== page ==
Is USCIS really not processing green card applications?


Outstanding reporting by Tanvi Misra in Roll Call last week uncovered memos that state that U.S. Citizenship & Immigration Service has “stopped” processing applications for residence.  While we have not seen the memos at issue, we are going to try to piece together what it means.  In our opinion, it is not as nefarious as it seems, though it sure is bad.

Let’s start with this basic premise: this administration is resolutely and completely anti-immigrant.  They are not simply against “illegal immigration” as you hear so many nativists say; they are against all immigrants.  They have expanded their use of detention, stopped refugee and immigrant flow from across the globe, undermined asylum law and the systems of protection for the vast majority of asylum seekers, made every single application and petition a fight to the death, sought to denaturalize citizens at a faster clip than any previous administration, and politically interfered in the independent operations of immigration courts to an unprecedented degree.  They are not just against “illegal immigrants,” they are waging a war against all immigrants.

The halt in processing applications stems from an action that the Trump administration took early in his presidency.  For as long as anyone can remember, the CIS has waived the personal interview requirement for nearly all employment based immigration cases.  This allowed CIS to process more cases as it avoided the use of resources in cases where interviews were not really useful at uncovering any new information.

Enter the pandemic which forced USCIS to close its offices to the public in March.  For three months, the USCIS could not complete any green card cases because all cases required interview.  Rather than change their policy to allow for approval without interview– work that could have carried on during the pandemic– they simply stopped working on green card cases as those cases could not be completed.  While they could have done the work to get them ready for interview, “ready for interview” is not a performance metric.  CIS gets no credit for putting cases in position to be completed, only for completing them.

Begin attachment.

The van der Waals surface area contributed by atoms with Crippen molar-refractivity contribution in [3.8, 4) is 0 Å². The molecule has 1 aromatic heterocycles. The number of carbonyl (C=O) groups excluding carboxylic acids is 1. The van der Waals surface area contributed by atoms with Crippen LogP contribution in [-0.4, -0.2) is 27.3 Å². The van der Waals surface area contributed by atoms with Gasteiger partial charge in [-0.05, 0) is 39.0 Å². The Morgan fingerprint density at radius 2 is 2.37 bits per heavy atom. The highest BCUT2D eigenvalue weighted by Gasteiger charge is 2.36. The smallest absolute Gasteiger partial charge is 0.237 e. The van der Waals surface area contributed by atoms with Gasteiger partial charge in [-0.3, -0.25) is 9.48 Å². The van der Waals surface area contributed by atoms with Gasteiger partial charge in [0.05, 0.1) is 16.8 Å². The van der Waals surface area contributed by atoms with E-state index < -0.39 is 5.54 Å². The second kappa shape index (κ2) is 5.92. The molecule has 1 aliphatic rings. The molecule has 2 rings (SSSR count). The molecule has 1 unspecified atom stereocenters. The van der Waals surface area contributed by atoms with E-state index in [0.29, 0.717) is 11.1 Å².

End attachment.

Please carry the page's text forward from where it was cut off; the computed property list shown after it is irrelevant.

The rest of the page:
Now, the USCIS is reopening, but under very different conditions than when they shut down in March.  Procedures required to avoid the spread of Coronavirus mean that USCIS offices will only be able to complete a fraction of the interviews they completed before the pandemic.  So far, since the CIS has announced reopening, we have only seen interviews for citizenship and notices of oath ceremonies which were cancelled during the pandemic.  (Speaking of oath ceremonies, this is another area where a touch of creativity during the pandemic could have gone a long way.v  While DHS spends hundreds of millions to detain and conduct deportation hearings for people all across the country, it could not find a way to spend money to complete oath ceremonies for people already deemed to qualify for citizenship.  This speaks volumes about the agency.)

As long as a reduced workflow occurs due to the pandemic and as long as CIS clings to the rule that everyone must be interviewed, it is reasonable to expect that green card cases will take much longer than people expected when they filed.  The difference between a slowdown and a stop at this point is almost a distinction without a difference.

When might CIS resume processing green cards?  It is hard to be optimistic.  CIS mismanagement has resulted in a well-publicized funding deficit.  Extraordinary mismanagement by the agency has resulted in thew news that the CIS will run out of funding sometime next month.  CIS is stating that they will have to furlough sizable portions of their personnel unless Congress grants them additional funding.  For an agency that has always been funded entirely by applicant fees, this is the first time that CIS has raised the specter of mass furlough and default.  CIS attributes this to a 61% drop in applications filed during the pandemic.  If it is, in fact, true that a drop off in applications has caused the shortfall, it is difficult to understand why the CIS could not either eliminate or reduce their backlogs over the last three months.

The truth is that CIS is a mess, as is the entire DHS.  The agencies have been horribly mismanaged and there is no sign that it is getting any better.  CIS refuses to take steps that would save it funds and allow adjudicators to handle more cases in a more timely manner and now asks taxpayers to bail it out from its terrible decision-making.  It is hard to imagine that this situation- green card hold or not- will get any better until the government is run by more competent people.  Choice is yours in November.

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